If you’re going somewhere, check out local Catholic places online or on Google Maps. There’s a map on our website where we try to put up links to sites we know about. Sometimes, they’re just a short drive away. And if you can’t travel, you can always visit these places from the comfort of your own home by watching our DVD!
Of course, I always remind people that Jesus is as close as your nearest Catholic Church. He is THERE, in the Tabernacle. Go to Adoration. Visit Him in the Holy Eucharist.
Q: How can the exploration of these special places encourage and nourish us in our faith?
Wow. Let me count the ways!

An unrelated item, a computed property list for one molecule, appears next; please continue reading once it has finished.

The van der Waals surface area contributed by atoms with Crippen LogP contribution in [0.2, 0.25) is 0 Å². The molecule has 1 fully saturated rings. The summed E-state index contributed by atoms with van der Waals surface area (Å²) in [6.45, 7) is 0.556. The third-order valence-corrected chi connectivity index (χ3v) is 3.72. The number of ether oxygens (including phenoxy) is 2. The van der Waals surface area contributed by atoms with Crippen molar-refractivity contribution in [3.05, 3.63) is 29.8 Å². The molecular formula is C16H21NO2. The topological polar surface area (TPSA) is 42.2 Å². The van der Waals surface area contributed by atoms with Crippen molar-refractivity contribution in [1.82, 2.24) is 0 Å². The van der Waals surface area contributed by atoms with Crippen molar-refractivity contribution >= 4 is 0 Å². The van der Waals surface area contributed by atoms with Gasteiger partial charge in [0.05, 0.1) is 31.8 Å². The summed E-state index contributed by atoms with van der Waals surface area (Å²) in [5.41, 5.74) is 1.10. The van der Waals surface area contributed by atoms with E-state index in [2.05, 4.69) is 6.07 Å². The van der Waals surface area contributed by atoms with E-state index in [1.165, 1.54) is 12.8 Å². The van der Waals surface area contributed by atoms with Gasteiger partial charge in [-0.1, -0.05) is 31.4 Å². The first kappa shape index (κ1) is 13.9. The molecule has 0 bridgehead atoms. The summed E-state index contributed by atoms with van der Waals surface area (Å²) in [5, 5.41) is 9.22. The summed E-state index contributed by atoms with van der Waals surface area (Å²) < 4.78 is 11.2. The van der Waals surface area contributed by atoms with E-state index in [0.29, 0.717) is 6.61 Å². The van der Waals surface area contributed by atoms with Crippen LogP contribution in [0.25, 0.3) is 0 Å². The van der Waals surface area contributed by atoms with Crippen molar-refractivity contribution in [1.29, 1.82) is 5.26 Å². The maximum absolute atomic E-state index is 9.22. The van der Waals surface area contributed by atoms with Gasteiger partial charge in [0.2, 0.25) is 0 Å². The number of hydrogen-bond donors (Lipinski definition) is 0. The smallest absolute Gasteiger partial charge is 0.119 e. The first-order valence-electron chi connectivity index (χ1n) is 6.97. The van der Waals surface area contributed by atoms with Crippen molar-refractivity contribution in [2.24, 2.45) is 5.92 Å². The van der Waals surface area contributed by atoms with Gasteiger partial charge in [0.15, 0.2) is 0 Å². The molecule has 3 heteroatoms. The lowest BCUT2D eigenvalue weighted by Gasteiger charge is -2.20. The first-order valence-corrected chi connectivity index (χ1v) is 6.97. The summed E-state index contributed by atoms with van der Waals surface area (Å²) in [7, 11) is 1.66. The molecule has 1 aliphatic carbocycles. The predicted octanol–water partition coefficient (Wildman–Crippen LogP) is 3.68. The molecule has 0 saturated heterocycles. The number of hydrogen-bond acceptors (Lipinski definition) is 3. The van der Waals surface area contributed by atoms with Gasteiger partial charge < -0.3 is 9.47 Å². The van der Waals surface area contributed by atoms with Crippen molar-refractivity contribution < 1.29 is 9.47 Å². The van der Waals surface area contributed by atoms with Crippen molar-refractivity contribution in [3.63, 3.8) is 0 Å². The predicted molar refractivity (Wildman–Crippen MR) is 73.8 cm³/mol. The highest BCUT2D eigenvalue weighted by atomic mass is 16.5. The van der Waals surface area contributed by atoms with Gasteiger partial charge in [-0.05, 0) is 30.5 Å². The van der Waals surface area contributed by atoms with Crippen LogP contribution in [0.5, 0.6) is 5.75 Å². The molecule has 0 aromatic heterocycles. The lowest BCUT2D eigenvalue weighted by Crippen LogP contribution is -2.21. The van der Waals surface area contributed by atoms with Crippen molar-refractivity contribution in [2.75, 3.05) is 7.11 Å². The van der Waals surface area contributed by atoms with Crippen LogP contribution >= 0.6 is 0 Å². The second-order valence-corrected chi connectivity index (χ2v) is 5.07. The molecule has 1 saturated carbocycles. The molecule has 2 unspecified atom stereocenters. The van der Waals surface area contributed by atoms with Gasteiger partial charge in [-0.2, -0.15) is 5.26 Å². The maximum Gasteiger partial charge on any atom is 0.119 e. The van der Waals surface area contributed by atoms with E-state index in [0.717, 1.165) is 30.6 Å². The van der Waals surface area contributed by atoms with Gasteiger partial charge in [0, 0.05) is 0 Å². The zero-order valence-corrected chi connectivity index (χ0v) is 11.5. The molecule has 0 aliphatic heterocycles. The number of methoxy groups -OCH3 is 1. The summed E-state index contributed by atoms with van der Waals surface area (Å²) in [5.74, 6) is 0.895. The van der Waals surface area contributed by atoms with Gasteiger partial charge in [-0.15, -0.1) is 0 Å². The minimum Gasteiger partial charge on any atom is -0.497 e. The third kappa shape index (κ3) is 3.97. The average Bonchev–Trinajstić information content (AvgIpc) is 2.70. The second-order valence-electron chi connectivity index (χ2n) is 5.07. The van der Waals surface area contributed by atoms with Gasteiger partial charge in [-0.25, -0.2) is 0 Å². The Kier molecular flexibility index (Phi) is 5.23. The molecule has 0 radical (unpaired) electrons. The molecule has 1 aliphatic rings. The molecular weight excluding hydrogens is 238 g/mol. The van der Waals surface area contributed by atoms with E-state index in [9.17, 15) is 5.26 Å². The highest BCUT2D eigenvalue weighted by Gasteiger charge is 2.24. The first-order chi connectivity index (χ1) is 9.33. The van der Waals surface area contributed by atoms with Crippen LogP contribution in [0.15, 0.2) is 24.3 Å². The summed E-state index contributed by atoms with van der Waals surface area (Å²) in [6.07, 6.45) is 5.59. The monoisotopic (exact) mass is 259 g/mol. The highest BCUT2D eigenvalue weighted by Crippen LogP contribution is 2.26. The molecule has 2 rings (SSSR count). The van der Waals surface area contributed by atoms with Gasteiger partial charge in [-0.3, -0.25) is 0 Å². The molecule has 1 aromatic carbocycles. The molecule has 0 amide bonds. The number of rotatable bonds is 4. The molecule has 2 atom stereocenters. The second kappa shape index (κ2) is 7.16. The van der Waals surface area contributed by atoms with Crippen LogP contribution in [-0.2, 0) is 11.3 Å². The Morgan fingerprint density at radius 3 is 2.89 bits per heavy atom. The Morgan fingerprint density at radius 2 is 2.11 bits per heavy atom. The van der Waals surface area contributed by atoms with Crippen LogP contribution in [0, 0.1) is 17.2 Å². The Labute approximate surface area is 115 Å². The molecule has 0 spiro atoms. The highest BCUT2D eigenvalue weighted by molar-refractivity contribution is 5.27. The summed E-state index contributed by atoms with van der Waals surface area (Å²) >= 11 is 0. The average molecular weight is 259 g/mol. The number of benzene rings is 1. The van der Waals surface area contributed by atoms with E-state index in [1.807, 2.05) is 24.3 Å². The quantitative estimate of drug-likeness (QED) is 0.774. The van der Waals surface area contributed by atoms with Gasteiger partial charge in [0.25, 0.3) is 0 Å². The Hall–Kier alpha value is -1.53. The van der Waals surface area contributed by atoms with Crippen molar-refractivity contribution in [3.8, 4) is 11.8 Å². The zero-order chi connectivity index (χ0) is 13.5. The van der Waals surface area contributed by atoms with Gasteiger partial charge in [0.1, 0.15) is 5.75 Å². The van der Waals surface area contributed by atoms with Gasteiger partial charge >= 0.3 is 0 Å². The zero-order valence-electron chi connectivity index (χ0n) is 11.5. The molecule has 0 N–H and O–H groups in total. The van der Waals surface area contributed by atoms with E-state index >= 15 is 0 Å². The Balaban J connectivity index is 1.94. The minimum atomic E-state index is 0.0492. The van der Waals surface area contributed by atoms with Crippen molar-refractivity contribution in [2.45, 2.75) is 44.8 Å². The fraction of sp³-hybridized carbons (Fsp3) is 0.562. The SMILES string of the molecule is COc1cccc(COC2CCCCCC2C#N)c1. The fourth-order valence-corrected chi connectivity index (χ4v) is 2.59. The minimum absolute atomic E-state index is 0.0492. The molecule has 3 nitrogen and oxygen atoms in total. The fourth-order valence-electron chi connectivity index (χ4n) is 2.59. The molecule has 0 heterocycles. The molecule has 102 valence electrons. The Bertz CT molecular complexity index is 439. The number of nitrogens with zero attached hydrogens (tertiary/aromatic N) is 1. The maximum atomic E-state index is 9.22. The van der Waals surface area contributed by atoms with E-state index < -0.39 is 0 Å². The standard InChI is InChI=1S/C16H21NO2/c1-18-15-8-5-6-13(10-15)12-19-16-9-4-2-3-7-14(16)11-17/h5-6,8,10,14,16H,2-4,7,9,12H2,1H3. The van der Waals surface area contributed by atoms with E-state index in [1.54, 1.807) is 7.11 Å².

First of all, when you learn about the people or devotions behind these locations, you grow in the knowledge of your faith. So, for instance, we visit Old St Patrick’s Cathedral, now Basilica, in NYC. We talk about the people who built it, the saints whose lives were touched by it, the immigrants. Learning about early Catholic history in NYC gives you an appreciation for the building, and it makes you realize how BLESSED we are to be able to go to Mass without someone trying to burn down our church. Or you go to the Shrine of St Katharine Drexel, and learn about this truly selfless woman who gave her entire life and fortune to educate society’s undesirables. The lives of saints always show us paths to God, and how we might devote ourselves to Him.